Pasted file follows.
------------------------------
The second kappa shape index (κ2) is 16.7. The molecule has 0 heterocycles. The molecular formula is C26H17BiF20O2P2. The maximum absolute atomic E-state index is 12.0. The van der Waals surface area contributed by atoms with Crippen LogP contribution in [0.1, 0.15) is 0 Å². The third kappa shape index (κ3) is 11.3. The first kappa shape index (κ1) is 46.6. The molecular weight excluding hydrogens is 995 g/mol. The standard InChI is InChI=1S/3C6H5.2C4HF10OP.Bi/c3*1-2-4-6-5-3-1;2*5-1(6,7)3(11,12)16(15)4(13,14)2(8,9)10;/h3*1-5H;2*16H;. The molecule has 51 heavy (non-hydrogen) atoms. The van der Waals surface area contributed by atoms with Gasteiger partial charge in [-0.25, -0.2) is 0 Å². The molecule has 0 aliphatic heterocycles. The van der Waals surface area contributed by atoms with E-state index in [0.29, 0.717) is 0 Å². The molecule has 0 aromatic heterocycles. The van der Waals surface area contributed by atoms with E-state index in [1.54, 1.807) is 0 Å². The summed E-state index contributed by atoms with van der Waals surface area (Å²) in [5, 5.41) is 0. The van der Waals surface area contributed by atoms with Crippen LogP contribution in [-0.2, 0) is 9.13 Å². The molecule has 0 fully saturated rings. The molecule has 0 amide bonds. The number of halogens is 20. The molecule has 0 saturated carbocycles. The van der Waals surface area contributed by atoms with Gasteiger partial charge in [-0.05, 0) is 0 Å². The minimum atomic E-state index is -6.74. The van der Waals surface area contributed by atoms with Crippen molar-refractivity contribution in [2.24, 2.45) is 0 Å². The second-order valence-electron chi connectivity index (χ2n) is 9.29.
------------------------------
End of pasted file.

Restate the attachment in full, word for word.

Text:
The second kappa shape index (κ2) is 16.7. The molecule has 0 heterocycles. The molecular formula is C26H17BiF20O2P2. The maximum absolute atomic E-state index is 12.0. The van der Waals surface area contributed by atoms with Crippen LogP contribution in [0.1, 0.15) is 0 Å². The third kappa shape index (κ3) is 11.3. The first kappa shape index (κ1) is 46.6. The molecular weight excluding hydrogens is 995 g/mol. The standard InChI is InChI=1S/3C6H5.2C4HF10OP.Bi/c3*1-2-4-6-5-3-1;2*5-1(6,7)3(11,12)16(15)4(13,14)2(8,9)10;/h3*1-5H;2*16H;. The molecule has 51 heavy (non-hydrogen) atoms. The van der Waals surface area contributed by atoms with Gasteiger partial charge in [-0.25, -0.2) is 0 Å². The molecule has 0 aliphatic heterocycles. The van der Waals surface area contributed by atoms with E-state index in [0.29, 0.717) is 0 Å². The molecule has 0 aromatic heterocycles. The van der Waals surface area contributed by atoms with E-state index in [1.54, 1.807) is 0 Å². The summed E-state index contributed by atoms with van der Waals surface area (Å²) in [5, 5.41) is 0. The van der Waals surface area contributed by atoms with Crippen LogP contribution in [-0.2, 0) is 9.13 Å². The molecule has 0 fully saturated rings. The molecule has 0 amide bonds. The number of halogens is 20. The molecule has 0 saturated carbocycles. The van der Waals surface area contributed by atoms with Gasteiger partial charge in [-0.05, 0) is 0 Å². The minimum atomic E-state index is -6.74. The van der Waals surface area contributed by atoms with Crippen molar-refractivity contribution in [2.24, 2.45) is 0 Å². The second-order valence-electron chi connectivity index (χ2n) is 9.29.